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Here are some common terms in radio journalism used throughout the Newswriting for Radio website and their definitions:

recorded segment of a newsmaker speaking, generally lasting from 10 to 20 seconds; this is what people outside of radio journalism often call a "sound bite"

schedule of a broadcast hour, with precise time in minutes and seconds allotted for the various programming segments; for example, a clock might begin "00:00-01:30 -- news," "01:30-02:30 -- spots," and so forth; often represented as a pie chart resembling an analog clock

tape containing the recording of a voicer, wrap, actuality or nat sound; networks feed cuts to affiliates via satellite

network newscast beginning at the top of the hour; the cast generally contains a commercial break at two and a half or three minutes past the hour and resumes a minute or a minute and a half later; most hourlies conclude at five minutes past the hour

"in cue" -- the first words recorded on a cut

first sentence of a news story, which should concisely reveal the story's basic events and provide an introduction to the details given in the rest of the story

live shot
report introduced by an anchor that has not been recorded but is read live by another journalist, often at a news scene

final words of a report spoken by a journalist in which the journalist's name and station call letters or frequency are given, such as "Corrie Carpenter, 990 News"; often a location is given as well: "In Middleville, Corrie Carpenter, 990 News"

abbreviation for "Man On the Street" interviews; that is, interviews of passers-by chosen at random in a public place and asked their opinions of events or people in the news

nat or natural or raw sound
"raw sound" is recorded sound that is not of a newsmaker speaking, such as the sound of an airplane landing or a marching band playing or a crowd cheering; sometimes known as "natural sound" or "nat sound," especially when the source of the sound is from nature, such as frogs croaking or geese honking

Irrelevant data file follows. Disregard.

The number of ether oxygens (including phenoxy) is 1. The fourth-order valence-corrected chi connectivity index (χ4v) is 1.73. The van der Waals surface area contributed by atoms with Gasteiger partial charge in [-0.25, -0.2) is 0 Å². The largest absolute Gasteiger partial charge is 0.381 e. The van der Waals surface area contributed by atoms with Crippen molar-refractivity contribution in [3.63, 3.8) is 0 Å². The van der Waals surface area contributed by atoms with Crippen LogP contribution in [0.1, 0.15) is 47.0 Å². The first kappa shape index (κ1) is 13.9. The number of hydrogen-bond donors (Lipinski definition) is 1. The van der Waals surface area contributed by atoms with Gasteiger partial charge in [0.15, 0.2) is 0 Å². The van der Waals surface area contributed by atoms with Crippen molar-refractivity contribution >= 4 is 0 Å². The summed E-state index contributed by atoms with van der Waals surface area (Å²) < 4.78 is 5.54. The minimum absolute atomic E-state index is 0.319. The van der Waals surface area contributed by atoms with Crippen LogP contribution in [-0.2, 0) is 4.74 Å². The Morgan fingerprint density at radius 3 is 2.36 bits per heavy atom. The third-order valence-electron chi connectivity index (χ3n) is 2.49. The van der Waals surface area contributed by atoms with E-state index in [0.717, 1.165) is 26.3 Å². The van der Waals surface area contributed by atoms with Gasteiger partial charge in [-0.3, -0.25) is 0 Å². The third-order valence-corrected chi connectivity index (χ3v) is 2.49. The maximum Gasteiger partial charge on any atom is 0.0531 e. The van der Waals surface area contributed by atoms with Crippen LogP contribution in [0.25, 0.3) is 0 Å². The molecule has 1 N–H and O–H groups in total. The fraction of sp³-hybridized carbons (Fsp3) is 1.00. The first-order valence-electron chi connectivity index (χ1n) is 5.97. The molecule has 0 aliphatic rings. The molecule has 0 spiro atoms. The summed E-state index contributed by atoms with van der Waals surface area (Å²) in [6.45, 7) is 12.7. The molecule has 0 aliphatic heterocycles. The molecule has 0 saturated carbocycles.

"out cue" -- the last words recorded on a cut

script of a news story in which no actualities are to be played; this script is read live on the air by the anchor; the recording of a reader by a reporter is called a "voicer"

written-out version of a news story, the text of which is read on the air; a newscast is made up of a collection of scripts read by an anchor

title of a script; used for reference purposes; wire-service stories are each given one

recorded tune used to introduce segments of the broadcast, such as at the beginning of a traffic report or sports; the networks use sounders at the beginning of the hourlies

recorded commercial advertisement

brief phrase spoken by the anchor immediately before playing a spot or going to traffic (or some other interruption of the newscast) to tell the listener about a story coming up later; the tease should intrigue the listener without either misrepresenting the story or revealing it entirely

recorded report containing only the journalist's voice -- there is no actuality; can be understood as a recorded reader

recorded report in which a journalist's voice occurs at the beginning and end, and an actuality is played in between; the report is "wrapped around" the actuality

unusual and generally humorous feature story often placed at the end of a newscast

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